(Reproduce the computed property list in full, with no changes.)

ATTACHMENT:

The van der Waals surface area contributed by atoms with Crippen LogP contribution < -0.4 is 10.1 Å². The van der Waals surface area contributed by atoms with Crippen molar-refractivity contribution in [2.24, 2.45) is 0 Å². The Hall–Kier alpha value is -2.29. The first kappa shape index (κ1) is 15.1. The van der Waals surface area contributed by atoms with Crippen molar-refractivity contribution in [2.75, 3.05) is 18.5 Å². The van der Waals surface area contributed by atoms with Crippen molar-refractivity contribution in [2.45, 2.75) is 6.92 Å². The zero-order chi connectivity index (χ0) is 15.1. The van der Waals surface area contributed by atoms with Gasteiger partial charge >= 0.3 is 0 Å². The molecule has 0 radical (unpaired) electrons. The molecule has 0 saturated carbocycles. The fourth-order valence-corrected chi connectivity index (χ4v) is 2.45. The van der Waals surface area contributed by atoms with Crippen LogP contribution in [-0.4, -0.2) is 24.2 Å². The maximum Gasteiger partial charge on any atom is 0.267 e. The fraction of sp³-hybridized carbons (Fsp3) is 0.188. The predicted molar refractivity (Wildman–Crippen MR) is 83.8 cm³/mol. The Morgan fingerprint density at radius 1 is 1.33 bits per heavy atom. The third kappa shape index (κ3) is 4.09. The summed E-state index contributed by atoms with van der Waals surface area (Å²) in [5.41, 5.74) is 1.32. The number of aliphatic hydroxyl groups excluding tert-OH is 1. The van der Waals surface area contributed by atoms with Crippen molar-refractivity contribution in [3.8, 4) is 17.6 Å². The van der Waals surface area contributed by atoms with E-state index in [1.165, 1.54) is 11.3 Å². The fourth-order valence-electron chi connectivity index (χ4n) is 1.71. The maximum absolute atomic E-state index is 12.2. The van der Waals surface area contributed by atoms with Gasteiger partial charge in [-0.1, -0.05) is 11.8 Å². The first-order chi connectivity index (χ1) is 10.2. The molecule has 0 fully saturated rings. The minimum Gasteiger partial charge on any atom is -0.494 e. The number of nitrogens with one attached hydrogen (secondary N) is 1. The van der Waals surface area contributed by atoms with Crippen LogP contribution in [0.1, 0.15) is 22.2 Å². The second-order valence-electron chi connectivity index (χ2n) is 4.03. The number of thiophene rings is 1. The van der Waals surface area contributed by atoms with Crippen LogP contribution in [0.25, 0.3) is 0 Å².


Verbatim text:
The van der Waals surface area contributed by atoms with Crippen LogP contribution < -0.4 is 10.1 Å². The van der Waals surface area contributed by atoms with Crippen molar-refractivity contribution in [2.24, 2.45) is 0 Å². The Hall–Kier alpha value is -2.29. The first kappa shape index (κ1) is 15.1. The van der Waals surface area contributed by atoms with Crippen molar-refractivity contribution in [2.75, 3.05) is 18.5 Å². The van der Waals surface area contributed by atoms with Crippen molar-refractivity contribution in [2.45, 2.75) is 6.92 Å². The zero-order chi connectivity index (χ0) is 15.1. The van der Waals surface area contributed by atoms with Gasteiger partial charge >= 0.3 is 0 Å². The molecule has 0 radical (unpaired) electrons. The molecule has 0 saturated carbocycles. The fourth-order valence-corrected chi connectivity index (χ4v) is 2.45. The van der Waals surface area contributed by atoms with Crippen LogP contribution in [-0.4, -0.2) is 24.2 Å². The maximum Gasteiger partial charge on any atom is 0.267 e. The fraction of sp³-hybridized carbons (Fsp3) is 0.188. The predicted molar refractivity (Wildman–Crippen MR) is 83.8 cm³/mol. The Morgan fingerprint density at radius 1 is 1.33 bits per heavy atom. The third kappa shape index (κ3) is 4.09. The summed E-state index contributed by atoms with van der Waals surface area (Å²) in [5.41, 5.74) is 1.32. The number of aliphatic hydroxyl groups excluding tert-OH is 1. The van der Waals surface area contributed by atoms with Crippen molar-refractivity contribution in [3.8, 4) is 17.6 Å². The van der Waals surface area contributed by atoms with E-state index in [1.165, 1.54) is 11.3 Å². The fourth-order valence-electron chi connectivity index (χ4n) is 1.71. The maximum absolute atomic E-state index is 12.2. The van der Waals surface area contributed by atoms with Gasteiger partial charge in [-0.1, -0.05) is 11.8 Å². The first-order chi connectivity index (χ1) is 10.2. The molecule has 0 fully saturated rings. The minimum Gasteiger partial charge on any atom is -0.494 e. The number of nitrogens with one attached hydrogen (secondary N) is 1. The van der Waals surface area contributed by atoms with Crippen LogP contribution in [0.1, 0.15) is 22.2 Å². The second-order valence-electron chi connectivity index (χ2n) is 4.03. The number of thiophene rings is 1. The van der Waals surface area contributed by atoms with Crippen LogP contribution in [0.25, 0.3) is 0 Å².